Blogs Were Right About “Ridiculous” Delaney Story

By Adam Pagnucco.

The John Delaney for President story was started by a blog.  It was kept alive by blogs.  And now the bloggers, irresponsible rascals that they are, have been proven right.

Ryan Miner of A Miner Detail kicked off the Delaney for President story on May 3.  He had two pieces of information: a prediction by former Attorney General Doug Gansler that Delaney would be running for President and a claim by MSNBC host Chris Matthews that Delaney had opened an office in Iowa.  That was enough to get The Daily Record’s Bryan Sears to investigate.  Sears wrote:

Will McDonald, a spokesman for Delaney’s campaign, said Delaney is not considering a run for president or opening an office in Iowa.

“Congressman Delaney does not have an office in Iowa or any other place other than Maryland and Washington, D.C.,” McDonald said in an email. “As he has said before, the Congressman and his wife plan to make an announcement regarding a possible run for Maryland’s governor by the end of June.”

The Sun followed up:

Rumors have swirled recently that Delaney is also taking a look at a run for president in 2020 — talk that was amplified when MSNBC host Chris Matthews, Kathleen’s husband, said during his program last week the congressman was setting up an office in Iowa. A Delaney spokesman denied that his boss had office space in the first-in-the-nation presidential caucus state.

On May 11, MCM asked Delaney directly if he was running for President.  Delaney said, “It was as ridiculous then as it is now… I’m not running for President.”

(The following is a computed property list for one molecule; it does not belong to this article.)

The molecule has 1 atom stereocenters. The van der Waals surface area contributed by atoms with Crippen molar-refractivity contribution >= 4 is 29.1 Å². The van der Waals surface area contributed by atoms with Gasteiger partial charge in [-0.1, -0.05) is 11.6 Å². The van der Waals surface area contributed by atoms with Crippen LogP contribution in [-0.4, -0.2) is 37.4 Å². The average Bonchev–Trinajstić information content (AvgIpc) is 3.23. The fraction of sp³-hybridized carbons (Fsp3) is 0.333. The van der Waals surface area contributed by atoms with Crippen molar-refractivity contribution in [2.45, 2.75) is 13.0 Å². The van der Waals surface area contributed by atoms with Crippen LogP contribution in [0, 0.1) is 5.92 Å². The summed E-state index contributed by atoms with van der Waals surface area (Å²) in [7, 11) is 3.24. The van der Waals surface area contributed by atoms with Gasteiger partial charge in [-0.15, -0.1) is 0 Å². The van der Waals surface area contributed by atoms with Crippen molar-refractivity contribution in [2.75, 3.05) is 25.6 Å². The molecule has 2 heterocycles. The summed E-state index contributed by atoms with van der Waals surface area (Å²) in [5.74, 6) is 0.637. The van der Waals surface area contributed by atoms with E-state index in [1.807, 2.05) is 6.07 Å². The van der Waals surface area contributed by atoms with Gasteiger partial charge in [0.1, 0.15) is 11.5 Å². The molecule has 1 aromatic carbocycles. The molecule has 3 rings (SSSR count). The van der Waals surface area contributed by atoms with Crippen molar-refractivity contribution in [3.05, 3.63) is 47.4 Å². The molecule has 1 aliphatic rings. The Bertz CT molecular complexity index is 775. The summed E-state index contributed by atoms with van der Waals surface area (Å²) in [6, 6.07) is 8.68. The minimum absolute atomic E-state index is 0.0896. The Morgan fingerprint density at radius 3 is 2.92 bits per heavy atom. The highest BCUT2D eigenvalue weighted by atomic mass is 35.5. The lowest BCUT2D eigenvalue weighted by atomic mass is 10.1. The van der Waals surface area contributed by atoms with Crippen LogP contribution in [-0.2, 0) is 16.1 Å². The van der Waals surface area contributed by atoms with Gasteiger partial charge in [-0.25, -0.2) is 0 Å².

So the story was dead, yeah?  The problem was that the blogs wouldn’t let it die.

Right after Miner’s story, Seventh State noted that Delaney had three federal fundraisers scheduled in May and June.  If Delaney were running for Governor, why was he still raising federal money?  It did not seem necessary for a Congressional run as he could self-fund such a race.  Miner followed up on May 8 with a statement from Delaney’s spokesman shooting down speculation about his wife running for office and emphasizing his consideration of a race for Governor.  And on June 15, Seventh State noted even more federal fundraising by Delaney.

And now we have it: John Delaney ‘s Washington Post op-ed Why I’m Running for President.

Hail to the Great Big Mouths of Doug Gansler and Chris Matthews.  Hail to Ryan Miner for being first and sticking with his scoop even though few other outlets bothered to link to his work.  Hail to John Delaney for saying it was “ridiculous” that he was running for President and then confirming the rumor in his own words in the Washington Post.  And above all, hail to irresponsible rogue blogs.  Where would we be without them?